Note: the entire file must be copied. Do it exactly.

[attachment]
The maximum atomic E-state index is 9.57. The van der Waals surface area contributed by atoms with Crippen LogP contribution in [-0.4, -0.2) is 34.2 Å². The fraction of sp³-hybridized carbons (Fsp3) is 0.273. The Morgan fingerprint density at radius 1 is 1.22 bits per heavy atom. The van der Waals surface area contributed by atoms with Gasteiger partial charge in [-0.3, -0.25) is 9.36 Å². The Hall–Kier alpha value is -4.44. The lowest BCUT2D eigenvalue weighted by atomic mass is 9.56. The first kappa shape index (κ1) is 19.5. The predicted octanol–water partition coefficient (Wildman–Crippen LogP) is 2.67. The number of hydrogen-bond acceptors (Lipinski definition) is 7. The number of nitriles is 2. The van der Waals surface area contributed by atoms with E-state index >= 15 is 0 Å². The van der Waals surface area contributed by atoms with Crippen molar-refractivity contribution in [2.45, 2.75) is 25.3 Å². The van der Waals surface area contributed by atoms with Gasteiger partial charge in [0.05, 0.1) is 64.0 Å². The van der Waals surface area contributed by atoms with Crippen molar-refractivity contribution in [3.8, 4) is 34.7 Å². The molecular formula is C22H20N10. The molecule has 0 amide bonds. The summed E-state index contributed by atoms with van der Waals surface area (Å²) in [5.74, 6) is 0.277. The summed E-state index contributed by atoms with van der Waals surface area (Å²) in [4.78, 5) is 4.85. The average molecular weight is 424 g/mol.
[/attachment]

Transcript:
The maximum atomic E-state index is 9.57. The van der Waals surface area contributed by atoms with Crippen LogP contribution in [-0.4, -0.2) is 34.2 Å². The fraction of sp³-hybridized carbons (Fsp3) is 0.273. The Morgan fingerprint density at radius 1 is 1.22 bits per heavy atom. The van der Waals surface area contributed by atoms with Gasteiger partial charge in [-0.3, -0.25) is 9.36 Å². The Hall–Kier alpha value is -4.44. The lowest BCUT2D eigenvalue weighted by atomic mass is 9.56. The first kappa shape index (κ1) is 19.5. The predicted octanol–water partition coefficient (Wildman–Crippen LogP) is 2.67. The number of hydrogen-bond acceptors (Lipinski definition) is 7. The number of nitriles is 2. The van der Waals surface area contributed by atoms with E-state index >= 15 is 0 Å². The van der Waals surface area contributed by atoms with Crippen molar-refractivity contribution in [2.45, 2.75) is 25.3 Å². The van der Waals surface area contributed by atoms with Gasteiger partial charge in [0.05, 0.1) is 64.0 Å². The van der Waals surface area contributed by atoms with Crippen molar-refractivity contribution in [3.8, 4) is 34.7 Å². The molecular formula is C22H20N10. The molecule has 0 amide bonds. The summed E-state index contributed by atoms with van der Waals surface area (Å²) in [5.74, 6) is 0.277. The summed E-state index contributed by atoms with van der Waals surface area (Å²) in [4.78, 5) is 4.85. The average molecular weight is 424 g/mol.